JimF
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Re: Energy Harvesting
JimF   7/30/2013 5:27:51 PM
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A lot of interesting questions have been raised in other comments. Longevity and functionality in water (washing or otherwise) are big unknowns. As the cost and size of sensors come down the impact to the fitness market alone could be astonishing. Hopefully the final product feels no stranger than today's performance/wicking materials.

William K.
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Conducting yarn? or power generating yarn?
William K.   7/30/2013 5:54:19 PM
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This is a bit confusing because the yarn is described as a conductor, a capacitor, and as a energy scavenging material, a power generator. Then the description of the production process seems a bit more like an ultracapacitor. But a fabric that generates elecrtical power when it is flexed or stretched is certainly an interesting thing, and quite likely has all kinds of applcations waiting in the future, when it is available in commercial quantities at reasonable prices. That does seem to be the barrier to a lot of wonderful ideas, which is that they never get to the point of producing an adequate production yield at a reasonable price. So we will need to wait for the announcement that this invention has made it out of the lab and into production.

Elizabeth M
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Re: Conducting yarn? or power generating yarn?
Elizabeth M   7/31/2013 6:50:10 AM
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I understand your confusion, William K. I think you're right that there is a lot of wait and see in terms of this fabric, but I do think, too, it has a lot of potential.

William K.
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Re: Conducting yarn? or power generating yarn?
William K.   8/1/2013 9:28:12 PM
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Elizabeth, "Wait and see" sounds so very pesemistic, which I am not. BUT we have seen a whole lot of announcements of various "wonderful" discoveries and then we hear nothing more about them. So really, there is a huge gap between a discovery or invention and a commercial product, completely aside from the normal perils that all startups face. Little chunks of reality that get ignored in the press release but that wind up being huge barriers to anything that is repeatedly functional. That sort of challenge. Or like the very interesting discovery that I sort of deflated when I worked at Methode. One missing ground connection and sound was propagating at the speed of light. Except that it wasn't. That was published in a "tales from the cube" a while back. After that, I would routinely do reality checks during my research experiments, just to verify that I had not had a similar failure. Far better to find an erorr than before publishing a report than to have somebody else find it and publish their findings.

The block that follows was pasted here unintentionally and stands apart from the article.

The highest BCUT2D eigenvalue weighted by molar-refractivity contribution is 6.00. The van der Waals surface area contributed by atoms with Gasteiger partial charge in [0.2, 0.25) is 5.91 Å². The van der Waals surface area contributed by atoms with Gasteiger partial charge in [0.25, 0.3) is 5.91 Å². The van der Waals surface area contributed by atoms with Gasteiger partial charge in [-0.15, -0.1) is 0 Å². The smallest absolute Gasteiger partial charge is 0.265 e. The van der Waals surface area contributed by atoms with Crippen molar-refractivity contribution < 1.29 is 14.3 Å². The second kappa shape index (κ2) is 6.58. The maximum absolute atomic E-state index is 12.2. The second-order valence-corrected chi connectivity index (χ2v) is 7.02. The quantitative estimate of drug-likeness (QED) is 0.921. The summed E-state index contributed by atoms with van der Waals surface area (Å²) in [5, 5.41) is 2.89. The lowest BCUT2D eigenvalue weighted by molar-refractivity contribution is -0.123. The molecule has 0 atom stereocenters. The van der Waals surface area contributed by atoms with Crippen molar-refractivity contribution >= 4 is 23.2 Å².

Elizabeth M
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Re: Conducting yarn? or power generating yarn?
Elizabeth M   8/2/2013 8:37:18 AM
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I completely understand you, William K, and you're absolutely right. I have been covering so many of these technologies from the lab perspective, I don't often see what happens after that. It would be good if the more useful ones made it to the commercial space, but that's not always the case for logistical or functional reasons, as you point out.

Robbie1
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The idea of storing energy in clothes
Robbie1   8/5/2014 2:35:22 PM
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The idea of storing energy in clothes is innovative, but before you apply it on a larger scale you should get an idea about how many people will wear the clothing. A good design will go a long way, this is what makes the items on http://www.khwanpants.com/pants so popular, you could learn a lot from them.